speak for all Maori either. And this is exactly the problem that occurs when you start to segregate by race, you generalize, you stereotype… you are racist.

Dress it up all you like “some Maori dont do well, all Maori dont do well and need extra help” smells a lot like “A Maori stole my car, all Maori steal cars.

And as for the “is it a good thing maori have a tv channel of their own that allows their culture a voice that is broadcast across the country? would this have happened if special funds weren’t directed to it?”

I disagree, public funds should never have been used for this purpose, we did this to ourselves, our elders went to the govt in the 1920’s and requested that Maori children not be allowed to speak Maori in schools. They did this so Maori children would learn English and have more chance of succeeding. This language “renaissance” has resulted in most Maori children who attend Te Reo immersion schools not being able to speak English well enough to pass NCEA level 1 English. How has this helped our children, especially in a global environment where proficiency in English is essential? Why do Asian kids speak better English than Maori kids? This policy has ensured a generation of “underpriviledge”… good work :S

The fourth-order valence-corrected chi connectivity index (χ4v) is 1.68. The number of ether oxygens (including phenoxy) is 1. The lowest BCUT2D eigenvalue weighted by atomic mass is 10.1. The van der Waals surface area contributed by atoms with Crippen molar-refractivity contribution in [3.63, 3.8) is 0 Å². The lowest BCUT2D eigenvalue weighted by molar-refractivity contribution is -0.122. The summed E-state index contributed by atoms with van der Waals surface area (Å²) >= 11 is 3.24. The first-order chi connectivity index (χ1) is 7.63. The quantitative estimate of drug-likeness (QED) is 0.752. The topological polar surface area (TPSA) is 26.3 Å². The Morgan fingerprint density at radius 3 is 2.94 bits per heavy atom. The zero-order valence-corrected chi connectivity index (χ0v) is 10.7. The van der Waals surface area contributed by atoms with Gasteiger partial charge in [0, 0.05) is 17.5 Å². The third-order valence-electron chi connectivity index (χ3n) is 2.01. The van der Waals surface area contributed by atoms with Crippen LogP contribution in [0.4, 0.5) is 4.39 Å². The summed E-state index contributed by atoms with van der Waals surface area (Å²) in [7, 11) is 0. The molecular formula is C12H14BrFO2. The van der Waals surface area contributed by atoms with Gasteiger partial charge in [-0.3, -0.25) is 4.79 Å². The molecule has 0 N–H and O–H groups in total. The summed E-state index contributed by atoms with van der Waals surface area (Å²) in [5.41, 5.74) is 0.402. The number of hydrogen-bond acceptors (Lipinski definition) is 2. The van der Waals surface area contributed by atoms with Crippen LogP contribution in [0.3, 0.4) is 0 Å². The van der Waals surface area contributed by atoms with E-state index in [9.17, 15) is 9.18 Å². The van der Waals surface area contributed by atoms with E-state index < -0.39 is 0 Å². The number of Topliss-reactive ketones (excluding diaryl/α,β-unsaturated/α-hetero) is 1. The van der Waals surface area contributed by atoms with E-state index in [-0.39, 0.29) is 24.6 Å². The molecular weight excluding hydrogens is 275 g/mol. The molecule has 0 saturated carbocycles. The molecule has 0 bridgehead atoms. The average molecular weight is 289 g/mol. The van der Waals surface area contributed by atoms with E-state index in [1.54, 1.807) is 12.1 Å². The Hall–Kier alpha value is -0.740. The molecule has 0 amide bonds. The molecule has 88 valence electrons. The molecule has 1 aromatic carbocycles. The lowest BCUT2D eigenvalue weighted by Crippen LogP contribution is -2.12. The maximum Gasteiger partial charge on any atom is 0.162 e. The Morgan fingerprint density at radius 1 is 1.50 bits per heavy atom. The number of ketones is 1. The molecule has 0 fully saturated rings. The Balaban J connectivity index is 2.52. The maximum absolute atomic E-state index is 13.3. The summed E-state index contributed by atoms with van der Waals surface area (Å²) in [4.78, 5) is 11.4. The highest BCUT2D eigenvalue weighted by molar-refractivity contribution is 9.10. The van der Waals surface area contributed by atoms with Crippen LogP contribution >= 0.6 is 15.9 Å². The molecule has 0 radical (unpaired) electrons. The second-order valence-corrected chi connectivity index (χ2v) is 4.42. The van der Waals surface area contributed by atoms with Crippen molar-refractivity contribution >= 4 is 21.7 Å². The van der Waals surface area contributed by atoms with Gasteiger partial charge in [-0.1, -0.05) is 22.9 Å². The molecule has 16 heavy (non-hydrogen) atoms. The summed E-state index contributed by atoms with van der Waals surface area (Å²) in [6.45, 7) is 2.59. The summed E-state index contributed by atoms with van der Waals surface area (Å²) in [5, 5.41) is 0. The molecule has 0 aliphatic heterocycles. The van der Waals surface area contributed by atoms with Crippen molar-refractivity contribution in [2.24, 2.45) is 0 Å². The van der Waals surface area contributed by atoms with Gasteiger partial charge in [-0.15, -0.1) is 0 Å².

Comment by Claudi

I don’t think we’re going to agree on anything claudi.

my question about speaking for everyone or for yourself.. what I meant was, was your opinion representative of maori in general or not?